Lecture 4
Google.org's Five Core Initiatives
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Google.org's Five Core Initiatives

After a mock trial session to whittle down the most critical causes from an applicant pool of 10,000, Google.org chose just five areas of concentration: renewable energy, plug-in vehicles, prevention of pandemics, famines, and floods, public services for the poor, and job creation. And the organization's Executive Director, Larry Brilliant, offers this overview of these pressing global issues, and pinpoints Google's resources dedicated toward finding solutions, using tools such as financing, Google Earth, and the engineering of solar energy.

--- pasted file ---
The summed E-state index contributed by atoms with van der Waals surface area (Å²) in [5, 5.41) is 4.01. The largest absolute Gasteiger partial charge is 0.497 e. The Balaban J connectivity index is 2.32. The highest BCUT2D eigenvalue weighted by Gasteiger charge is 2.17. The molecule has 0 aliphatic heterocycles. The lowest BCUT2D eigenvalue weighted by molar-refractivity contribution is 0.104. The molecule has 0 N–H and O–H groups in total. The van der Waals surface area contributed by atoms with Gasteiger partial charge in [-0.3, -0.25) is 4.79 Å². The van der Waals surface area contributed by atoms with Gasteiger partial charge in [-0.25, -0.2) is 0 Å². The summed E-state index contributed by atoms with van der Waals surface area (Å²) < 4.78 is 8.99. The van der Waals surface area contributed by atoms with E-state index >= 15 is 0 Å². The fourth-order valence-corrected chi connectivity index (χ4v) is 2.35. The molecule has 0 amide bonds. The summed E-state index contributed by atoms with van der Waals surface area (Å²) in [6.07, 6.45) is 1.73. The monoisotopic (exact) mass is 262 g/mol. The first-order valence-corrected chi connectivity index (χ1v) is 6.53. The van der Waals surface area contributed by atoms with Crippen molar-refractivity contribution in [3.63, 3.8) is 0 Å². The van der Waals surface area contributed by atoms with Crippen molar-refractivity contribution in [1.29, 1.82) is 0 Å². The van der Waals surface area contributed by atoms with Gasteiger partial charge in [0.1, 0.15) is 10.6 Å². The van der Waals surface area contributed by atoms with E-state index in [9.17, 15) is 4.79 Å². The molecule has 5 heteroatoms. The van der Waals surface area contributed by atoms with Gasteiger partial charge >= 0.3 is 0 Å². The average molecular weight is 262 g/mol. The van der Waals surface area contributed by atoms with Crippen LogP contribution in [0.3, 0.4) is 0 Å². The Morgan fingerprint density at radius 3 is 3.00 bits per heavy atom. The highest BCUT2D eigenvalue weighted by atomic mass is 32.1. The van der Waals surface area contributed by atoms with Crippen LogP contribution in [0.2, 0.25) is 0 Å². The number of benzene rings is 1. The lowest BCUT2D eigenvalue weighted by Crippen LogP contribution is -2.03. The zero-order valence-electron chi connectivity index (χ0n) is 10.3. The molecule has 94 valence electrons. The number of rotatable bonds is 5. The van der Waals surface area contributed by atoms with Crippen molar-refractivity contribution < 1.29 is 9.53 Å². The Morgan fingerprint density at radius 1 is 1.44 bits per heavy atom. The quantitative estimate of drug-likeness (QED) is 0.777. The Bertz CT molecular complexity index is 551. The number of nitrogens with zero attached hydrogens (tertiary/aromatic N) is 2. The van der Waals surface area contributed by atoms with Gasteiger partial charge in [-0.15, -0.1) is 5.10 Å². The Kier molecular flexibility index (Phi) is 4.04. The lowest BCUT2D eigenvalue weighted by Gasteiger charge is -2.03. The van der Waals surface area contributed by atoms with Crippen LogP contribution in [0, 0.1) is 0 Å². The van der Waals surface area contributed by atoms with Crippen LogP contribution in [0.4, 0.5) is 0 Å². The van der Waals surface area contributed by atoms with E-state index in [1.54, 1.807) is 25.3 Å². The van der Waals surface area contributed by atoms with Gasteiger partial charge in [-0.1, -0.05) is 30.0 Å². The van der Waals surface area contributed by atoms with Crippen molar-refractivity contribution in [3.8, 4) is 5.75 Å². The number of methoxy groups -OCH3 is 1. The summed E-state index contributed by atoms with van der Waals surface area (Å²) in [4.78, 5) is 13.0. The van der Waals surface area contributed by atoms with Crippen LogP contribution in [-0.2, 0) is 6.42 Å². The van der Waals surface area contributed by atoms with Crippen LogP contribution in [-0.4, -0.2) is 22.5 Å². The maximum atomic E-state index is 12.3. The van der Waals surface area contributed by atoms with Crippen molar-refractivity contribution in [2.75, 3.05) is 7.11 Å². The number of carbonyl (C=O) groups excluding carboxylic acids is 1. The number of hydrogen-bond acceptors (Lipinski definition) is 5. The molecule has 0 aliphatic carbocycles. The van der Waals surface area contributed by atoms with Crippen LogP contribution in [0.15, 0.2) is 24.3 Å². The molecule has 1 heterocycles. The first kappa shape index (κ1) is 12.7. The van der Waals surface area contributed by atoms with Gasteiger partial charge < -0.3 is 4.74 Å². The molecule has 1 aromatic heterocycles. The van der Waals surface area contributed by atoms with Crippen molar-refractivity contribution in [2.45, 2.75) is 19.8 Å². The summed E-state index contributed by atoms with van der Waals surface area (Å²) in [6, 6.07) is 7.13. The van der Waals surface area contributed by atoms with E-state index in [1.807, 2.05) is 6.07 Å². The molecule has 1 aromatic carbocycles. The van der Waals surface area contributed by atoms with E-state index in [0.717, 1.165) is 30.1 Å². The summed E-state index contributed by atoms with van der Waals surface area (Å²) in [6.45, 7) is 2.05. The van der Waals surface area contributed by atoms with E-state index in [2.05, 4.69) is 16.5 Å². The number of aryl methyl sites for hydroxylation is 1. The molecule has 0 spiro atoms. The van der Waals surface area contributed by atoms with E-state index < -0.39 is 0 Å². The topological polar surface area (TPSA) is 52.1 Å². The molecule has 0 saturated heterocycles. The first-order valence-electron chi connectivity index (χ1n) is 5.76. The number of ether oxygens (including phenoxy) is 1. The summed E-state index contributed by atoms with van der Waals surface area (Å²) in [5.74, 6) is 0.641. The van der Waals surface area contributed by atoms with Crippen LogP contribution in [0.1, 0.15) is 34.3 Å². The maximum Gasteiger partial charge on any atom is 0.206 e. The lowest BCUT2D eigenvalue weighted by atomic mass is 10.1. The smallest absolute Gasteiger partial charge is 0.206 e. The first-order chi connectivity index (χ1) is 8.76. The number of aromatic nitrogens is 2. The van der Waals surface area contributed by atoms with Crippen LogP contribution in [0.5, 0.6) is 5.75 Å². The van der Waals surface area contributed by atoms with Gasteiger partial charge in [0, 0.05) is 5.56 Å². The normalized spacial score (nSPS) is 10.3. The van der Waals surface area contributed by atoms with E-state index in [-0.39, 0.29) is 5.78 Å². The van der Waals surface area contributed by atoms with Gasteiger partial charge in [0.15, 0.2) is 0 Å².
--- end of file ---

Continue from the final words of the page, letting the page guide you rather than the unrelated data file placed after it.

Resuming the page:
Transcript